Tag Archives: Slavery

Two Plantations: A Retrospective

  I, too, sing America. — Langston Hughes, 1945 i. Fewer than six miles apart, between two kinks in the same stretch of the Mississippi, stand two ancestors modern America would rather forget. An hour beyond the hum of New Orleans, Laura and Whitney hold the same plots they held 200 years ago. Since then, from atop the balconies of the Big Houses, the changes to this Louisiana landscape are almost imperceptible, the horizon newly busied with the occasional whizz of cars and the steadily rising levee that hides the river’s edge from view. Come, when the summer sun is at its highest and the trees cast only their slimmest shadows, as though rationing relief. In heat like this, shelter from the leaves above never seems to stretch quite far enough. “Feel free to take one,” chirps the guide at Whitney, gesturing towards the barrel of umbrellas just behind us. …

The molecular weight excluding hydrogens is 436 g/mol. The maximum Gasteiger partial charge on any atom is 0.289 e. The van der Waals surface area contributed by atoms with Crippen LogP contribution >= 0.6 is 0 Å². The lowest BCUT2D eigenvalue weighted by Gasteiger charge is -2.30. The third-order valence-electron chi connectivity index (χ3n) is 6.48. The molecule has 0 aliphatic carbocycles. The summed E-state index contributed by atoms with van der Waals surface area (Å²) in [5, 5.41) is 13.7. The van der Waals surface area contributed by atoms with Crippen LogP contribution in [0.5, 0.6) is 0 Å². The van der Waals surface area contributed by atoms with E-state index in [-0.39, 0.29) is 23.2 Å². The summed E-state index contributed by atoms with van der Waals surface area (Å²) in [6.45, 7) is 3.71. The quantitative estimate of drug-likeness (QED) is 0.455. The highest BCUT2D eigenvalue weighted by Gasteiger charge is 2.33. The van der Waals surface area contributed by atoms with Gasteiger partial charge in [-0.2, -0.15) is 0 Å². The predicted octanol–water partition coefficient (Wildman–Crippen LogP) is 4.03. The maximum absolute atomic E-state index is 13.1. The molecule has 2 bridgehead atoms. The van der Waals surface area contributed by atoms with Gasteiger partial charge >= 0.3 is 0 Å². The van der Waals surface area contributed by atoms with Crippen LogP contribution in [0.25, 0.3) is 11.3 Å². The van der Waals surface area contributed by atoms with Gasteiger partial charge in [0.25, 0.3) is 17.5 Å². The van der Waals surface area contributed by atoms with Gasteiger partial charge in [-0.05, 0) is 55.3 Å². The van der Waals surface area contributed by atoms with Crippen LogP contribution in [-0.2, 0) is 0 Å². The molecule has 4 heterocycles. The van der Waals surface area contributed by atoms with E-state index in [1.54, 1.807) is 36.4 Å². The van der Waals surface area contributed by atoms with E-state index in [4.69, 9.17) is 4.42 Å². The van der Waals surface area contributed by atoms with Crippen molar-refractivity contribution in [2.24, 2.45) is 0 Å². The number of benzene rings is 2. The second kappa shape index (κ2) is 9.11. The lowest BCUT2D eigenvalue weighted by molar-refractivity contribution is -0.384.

“Working like a machine? Have a break. Have a Kit-Kat.”

In the shadows of a trade worth up to $80 billion per year lurks an industry notoriously shy of scrutiny. As we gorge upon our favourite luxurious treat, we don’t spare a thought for those involved in its production. A cloak of hideous secrecy tucks exploitation away, safe from ubiquitous discovery. The reality is harrowing: beneath the rich, luscious surface of our sweet delight resides a clandestine dystopia filled to the brim with the veiled stench of child labour. As helpless mothers mourn for their kidnapped sons in Burkina Faso, we shove chocolate bar after chocolate bar down our throats. There is something poignant about the fact that those who make our chocolate never get to taste the product they slave so desperately over, not to mention that they aren’t even paid and undergo dangerous manual labour with machetes and blades. It beggars belief that this injustice manages to skate …